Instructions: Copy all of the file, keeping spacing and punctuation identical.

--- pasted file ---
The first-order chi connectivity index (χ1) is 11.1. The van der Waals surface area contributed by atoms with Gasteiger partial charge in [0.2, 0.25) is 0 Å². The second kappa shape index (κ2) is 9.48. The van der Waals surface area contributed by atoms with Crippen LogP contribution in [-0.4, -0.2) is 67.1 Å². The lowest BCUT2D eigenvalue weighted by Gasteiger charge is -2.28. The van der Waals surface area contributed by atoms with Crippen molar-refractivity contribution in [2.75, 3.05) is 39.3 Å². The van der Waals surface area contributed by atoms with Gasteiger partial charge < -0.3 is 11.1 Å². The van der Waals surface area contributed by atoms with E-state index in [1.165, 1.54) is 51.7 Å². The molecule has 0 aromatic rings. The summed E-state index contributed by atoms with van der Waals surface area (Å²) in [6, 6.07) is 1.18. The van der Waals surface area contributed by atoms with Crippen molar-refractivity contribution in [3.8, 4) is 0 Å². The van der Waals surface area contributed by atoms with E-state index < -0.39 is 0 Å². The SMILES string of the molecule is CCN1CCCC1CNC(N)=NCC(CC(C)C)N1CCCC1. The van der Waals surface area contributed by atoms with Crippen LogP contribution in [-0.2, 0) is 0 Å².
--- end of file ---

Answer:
The first-order chi connectivity index (χ1) is 11.1. The van der Waals surface area contributed by atoms with Gasteiger partial charge in [0.2, 0.25) is 0 Å². The second kappa shape index (κ2) is 9.48. The van der Waals surface area contributed by atoms with Crippen LogP contribution in [-0.4, -0.2) is 67.1 Å². The lowest BCUT2D eigenvalue weighted by Gasteiger charge is -2.28. The van der Waals surface area contributed by atoms with Crippen molar-refractivity contribution in [2.75, 3.05) is 39.3 Å². The van der Waals surface area contributed by atoms with Gasteiger partial charge < -0.3 is 11.1 Å². The van der Waals surface area contributed by atoms with E-state index in [1.165, 1.54) is 51.7 Å². The molecule has 0 aromatic rings. The summed E-state index contributed by atoms with van der Waals surface area (Å²) in [6, 6.07) is 1.18. The van der Waals surface area contributed by atoms with Crippen molar-refractivity contribution in [3.8, 4) is 0 Å². The van der Waals surface area contributed by atoms with E-state index < -0.39 is 0 Å². The SMILES string of the molecule is CCN1CCCC1CNC(N)=NCC(CC(C)C)N1CCCC1. The van der Waals surface area contributed by atoms with Crippen LogP contribution in [-0.2, 0) is 0 Å².